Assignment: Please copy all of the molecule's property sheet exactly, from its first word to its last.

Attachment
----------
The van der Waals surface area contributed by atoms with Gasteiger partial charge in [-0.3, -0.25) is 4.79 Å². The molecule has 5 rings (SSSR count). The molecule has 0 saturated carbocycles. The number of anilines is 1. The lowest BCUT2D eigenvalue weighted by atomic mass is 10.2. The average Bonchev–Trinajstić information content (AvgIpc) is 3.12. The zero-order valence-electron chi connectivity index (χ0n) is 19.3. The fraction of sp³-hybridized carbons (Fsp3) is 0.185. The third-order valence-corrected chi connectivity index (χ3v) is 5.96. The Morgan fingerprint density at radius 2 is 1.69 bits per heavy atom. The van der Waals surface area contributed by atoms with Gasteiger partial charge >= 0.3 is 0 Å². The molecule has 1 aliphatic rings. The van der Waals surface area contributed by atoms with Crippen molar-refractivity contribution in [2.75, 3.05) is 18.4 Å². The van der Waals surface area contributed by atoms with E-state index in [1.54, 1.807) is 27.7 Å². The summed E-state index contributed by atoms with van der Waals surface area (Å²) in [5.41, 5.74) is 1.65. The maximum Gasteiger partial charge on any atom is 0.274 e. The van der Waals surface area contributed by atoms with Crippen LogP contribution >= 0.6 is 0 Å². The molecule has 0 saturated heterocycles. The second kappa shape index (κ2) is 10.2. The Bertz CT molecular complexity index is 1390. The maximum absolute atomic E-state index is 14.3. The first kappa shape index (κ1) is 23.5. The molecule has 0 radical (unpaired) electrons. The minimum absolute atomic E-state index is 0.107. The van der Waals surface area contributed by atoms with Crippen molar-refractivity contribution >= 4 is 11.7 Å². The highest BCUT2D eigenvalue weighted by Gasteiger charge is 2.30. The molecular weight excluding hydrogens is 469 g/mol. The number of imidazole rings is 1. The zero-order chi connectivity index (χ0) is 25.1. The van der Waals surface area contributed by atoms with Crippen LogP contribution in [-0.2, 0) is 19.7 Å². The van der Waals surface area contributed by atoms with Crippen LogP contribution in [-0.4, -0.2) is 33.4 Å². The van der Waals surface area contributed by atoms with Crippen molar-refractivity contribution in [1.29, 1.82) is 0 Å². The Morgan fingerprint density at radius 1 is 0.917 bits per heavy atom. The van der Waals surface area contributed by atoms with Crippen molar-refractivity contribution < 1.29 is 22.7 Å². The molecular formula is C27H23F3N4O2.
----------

The van der Waals surface area contributed by atoms with Gasteiger partial charge in [-0.3, -0.25) is 4.79 Å². The molecule has 5 rings (SSSR count). The molecule has 0 saturated carbocycles. The number of anilines is 1. The lowest BCUT2D eigenvalue weighted by atomic mass is 10.2. The average Bonchev–Trinajstić information content (AvgIpc) is 3.12. The zero-order valence-electron chi connectivity index (χ0n) is 19.3. The fraction of sp³-hybridized carbons (Fsp3) is 0.185. The third-order valence-corrected chi connectivity index (χ3v) is 5.96. The Morgan fingerprint density at radius 2 is 1.69 bits per heavy atom. The van der Waals surface area contributed by atoms with Gasteiger partial charge >= 0.3 is 0 Å². The molecule has 1 aliphatic rings. The van der Waals surface area contributed by atoms with Crippen molar-refractivity contribution in [2.75, 3.05) is 18.4 Å². The van der Waals surface area contributed by atoms with E-state index in [1.54, 1.807) is 27.7 Å². The summed E-state index contributed by atoms with van der Waals surface area (Å²) in [5.41, 5.74) is 1.65. The maximum Gasteiger partial charge on any atom is 0.274 e. The van der Waals surface area contributed by atoms with Crippen LogP contribution >= 0.6 is 0 Å². The molecule has 0 saturated heterocycles. The second kappa shape index (κ2) is 10.2. The Bertz CT molecular complexity index is 1390. The maximum absolute atomic E-state index is 14.3. The first kappa shape index (κ1) is 23.5. The molecule has 0 radical (unpaired) electrons. The minimum absolute atomic E-state index is 0.107. The van der Waals surface area contributed by atoms with Crippen molar-refractivity contribution >= 4 is 11.7 Å². The highest BCUT2D eigenvalue weighted by Gasteiger charge is 2.30. The molecular weight excluding hydrogens is 469 g/mol. The number of imidazole rings is 1. The zero-order chi connectivity index (χ0) is 25.1. The van der Waals surface area contributed by atoms with Crippen LogP contribution in [-0.2, 0) is 19.7 Å². The van der Waals surface area contributed by atoms with Crippen LogP contribution in [-0.4, -0.2) is 33.4 Å². The van der Waals surface area contributed by atoms with Crippen molar-refractivity contribution in [1.29, 1.82) is 0 Å². The Morgan fingerprint density at radius 1 is 0.917 bits per heavy atom. The van der Waals surface area contributed by atoms with Crippen molar-refractivity contribution < 1.29 is 22.7 Å². The molecular formula is C27H23F3N4O2.